The problem with paginated archive pages on blogs

This article was written in 2014. It might or it might not be outdated. And it could be that the layout breaks. If that’s the case please let me know.

A few years ago I created the wordpress templates for the first version of Minimalissimo, which was brilliant. Years and years ahead of its time. Maarten, the mastermind behind that site, asked me to fix the weird problem with paginated archive pages: If you scroll to the bottom of a blog, you often see a link to older posts. These pages are often numbered, like /page/1/, /page/2/, etc. The problem with these pages is that the content on these pages changes all the time. The oldest posts are always displayed on the page with the highest number (on this site, at the moment that’s number 12). This makes these pages completely useless. You can’t link to them because next week the content you’re referring to is probably gone. The numbering is the wrong way around.

Can you fix this?

I have no idea how to fix this in WordPress (somebody really should). But I was reminded of this problem while I was working on my self hosted photo site. There were more than a hundred pictures on the homepage: the page was getting too heavy for devices with suboptimal specs and people with suboptimal network connections. So I created paginated archive pages the right way. The first 40 pictures I uploaded to my site can be found on page 1, as you’d expect. The second batch of 40 pictures can be found on page 2, etc. This makes sense, does’t it? If I tell you that I really like the sequence of three pictures with the shadow of a man climbing up a ladder on this page, that link text will make sense as long as my site exists.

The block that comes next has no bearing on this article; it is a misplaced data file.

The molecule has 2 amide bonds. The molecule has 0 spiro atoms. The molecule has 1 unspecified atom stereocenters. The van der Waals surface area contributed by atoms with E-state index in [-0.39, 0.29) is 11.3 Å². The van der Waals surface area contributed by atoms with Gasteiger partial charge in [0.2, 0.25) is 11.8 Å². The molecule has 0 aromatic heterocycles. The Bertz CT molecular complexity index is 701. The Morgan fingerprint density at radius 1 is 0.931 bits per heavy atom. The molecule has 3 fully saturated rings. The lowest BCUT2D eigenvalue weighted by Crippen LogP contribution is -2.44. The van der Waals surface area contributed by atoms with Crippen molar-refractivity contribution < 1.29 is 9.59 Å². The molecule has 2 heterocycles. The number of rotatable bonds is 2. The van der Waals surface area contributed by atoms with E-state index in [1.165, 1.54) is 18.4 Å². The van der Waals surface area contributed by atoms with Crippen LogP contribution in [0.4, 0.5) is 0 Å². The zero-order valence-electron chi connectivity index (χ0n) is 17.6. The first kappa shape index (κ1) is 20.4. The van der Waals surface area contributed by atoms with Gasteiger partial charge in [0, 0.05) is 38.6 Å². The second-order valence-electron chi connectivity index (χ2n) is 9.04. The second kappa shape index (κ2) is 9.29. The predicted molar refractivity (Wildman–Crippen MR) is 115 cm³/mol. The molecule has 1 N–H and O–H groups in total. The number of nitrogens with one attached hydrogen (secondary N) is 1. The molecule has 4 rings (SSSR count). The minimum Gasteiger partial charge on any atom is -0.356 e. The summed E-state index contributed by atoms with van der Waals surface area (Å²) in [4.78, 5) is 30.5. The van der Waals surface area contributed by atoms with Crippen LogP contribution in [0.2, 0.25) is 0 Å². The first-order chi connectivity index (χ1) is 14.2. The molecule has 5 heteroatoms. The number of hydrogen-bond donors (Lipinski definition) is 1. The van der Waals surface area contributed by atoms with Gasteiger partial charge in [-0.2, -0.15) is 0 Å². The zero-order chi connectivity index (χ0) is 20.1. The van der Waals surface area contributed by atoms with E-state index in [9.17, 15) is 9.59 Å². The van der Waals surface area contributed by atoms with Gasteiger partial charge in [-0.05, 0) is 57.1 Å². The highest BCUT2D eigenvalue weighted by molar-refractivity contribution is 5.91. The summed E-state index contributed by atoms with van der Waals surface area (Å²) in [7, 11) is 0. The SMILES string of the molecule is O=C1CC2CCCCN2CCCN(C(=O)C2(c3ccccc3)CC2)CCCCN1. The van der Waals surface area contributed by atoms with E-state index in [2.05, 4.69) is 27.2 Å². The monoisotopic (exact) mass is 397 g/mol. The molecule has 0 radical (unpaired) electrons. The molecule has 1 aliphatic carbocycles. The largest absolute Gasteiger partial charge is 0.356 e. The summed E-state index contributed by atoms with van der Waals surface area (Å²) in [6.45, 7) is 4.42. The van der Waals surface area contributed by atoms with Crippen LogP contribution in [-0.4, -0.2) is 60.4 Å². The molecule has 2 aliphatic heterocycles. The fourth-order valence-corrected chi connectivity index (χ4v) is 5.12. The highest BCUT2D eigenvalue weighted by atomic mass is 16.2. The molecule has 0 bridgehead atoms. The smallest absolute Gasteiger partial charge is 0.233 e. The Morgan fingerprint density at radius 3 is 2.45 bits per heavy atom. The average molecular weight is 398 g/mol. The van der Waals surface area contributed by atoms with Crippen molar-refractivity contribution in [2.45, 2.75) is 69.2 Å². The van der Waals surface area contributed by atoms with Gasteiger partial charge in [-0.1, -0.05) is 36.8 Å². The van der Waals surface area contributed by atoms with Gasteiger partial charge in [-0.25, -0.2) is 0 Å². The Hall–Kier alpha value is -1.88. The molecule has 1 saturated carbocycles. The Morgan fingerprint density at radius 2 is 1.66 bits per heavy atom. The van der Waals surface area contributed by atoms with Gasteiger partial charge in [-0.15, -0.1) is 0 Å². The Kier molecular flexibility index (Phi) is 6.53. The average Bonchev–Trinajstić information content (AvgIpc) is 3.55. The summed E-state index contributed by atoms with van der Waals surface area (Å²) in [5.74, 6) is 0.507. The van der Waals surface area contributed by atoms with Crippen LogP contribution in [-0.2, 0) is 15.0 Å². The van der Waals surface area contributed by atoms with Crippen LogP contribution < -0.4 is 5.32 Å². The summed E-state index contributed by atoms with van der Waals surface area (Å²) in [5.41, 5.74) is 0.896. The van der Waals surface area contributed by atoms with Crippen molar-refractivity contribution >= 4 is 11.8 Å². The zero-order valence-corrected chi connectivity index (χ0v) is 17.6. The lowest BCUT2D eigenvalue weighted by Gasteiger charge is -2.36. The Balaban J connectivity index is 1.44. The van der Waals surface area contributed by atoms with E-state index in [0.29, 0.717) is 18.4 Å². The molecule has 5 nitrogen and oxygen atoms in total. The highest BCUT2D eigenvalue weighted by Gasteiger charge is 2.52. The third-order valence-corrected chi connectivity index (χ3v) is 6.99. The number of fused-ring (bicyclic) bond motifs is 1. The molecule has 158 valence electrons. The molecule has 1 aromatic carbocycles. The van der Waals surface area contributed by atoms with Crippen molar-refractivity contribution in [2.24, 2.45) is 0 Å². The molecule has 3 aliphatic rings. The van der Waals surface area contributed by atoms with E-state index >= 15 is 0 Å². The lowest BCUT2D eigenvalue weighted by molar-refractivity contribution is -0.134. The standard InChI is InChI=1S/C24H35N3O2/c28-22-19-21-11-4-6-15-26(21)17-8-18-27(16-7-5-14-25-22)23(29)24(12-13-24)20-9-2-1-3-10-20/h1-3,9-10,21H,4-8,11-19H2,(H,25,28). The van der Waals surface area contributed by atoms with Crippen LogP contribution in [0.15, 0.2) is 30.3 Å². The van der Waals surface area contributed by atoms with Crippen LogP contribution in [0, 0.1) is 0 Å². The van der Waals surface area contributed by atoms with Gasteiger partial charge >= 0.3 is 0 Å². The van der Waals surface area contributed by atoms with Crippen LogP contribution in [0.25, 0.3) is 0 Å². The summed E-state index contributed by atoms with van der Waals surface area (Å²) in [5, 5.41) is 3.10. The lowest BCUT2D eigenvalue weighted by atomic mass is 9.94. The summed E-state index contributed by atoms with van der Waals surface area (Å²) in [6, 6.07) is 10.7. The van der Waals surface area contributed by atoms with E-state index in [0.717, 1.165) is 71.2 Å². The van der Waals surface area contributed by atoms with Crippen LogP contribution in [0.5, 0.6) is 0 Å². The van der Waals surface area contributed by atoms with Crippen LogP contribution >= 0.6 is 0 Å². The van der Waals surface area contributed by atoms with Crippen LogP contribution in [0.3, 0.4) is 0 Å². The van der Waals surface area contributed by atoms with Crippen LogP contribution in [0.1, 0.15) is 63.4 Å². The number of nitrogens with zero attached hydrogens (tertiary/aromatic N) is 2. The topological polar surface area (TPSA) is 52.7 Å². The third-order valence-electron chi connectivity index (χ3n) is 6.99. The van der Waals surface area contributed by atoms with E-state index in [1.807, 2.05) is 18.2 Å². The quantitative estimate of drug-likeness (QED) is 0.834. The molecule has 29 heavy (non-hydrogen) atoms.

There is an issue with duplicate content though. Not so much for robots (I refuse to work for robots, robots should serve us humans) but for my visitors. I’ll try to explain, but I’m afraid I’ll fail miserably: If I have 121 pictures on my site, I would have three pages with 40 images, but I would be left with just one single image to show on my homepage. I don’t want that, I want many images on my homepage. I don’t really care how many exactly, as long as it doesn’t slow things down too much. So I decided that the homepage will show at least 40 images, and at most 80. When the counter hits 81, a link to the new page is added to the list. If you paid attention to what I wrote in the previous sentence, you’ll see that I don’t generate the page when the counter hits 81, the page already exists. I only publish the link. If I published the link as soon as the page was created, the visitor would look at the pictures on the homepage, arrive at the bottom, click on the link to page 3, and see exactly the same pictures again. That’s duplicate content, and that’s confusing.

Fixed amount

I’m not sure how you could fix this if you do care about the exact amount of posts on your homepage, like I do on this very blog. Maybe the creators of wordpress didn’t know how to solve this either and thus decided to reverse the numbering.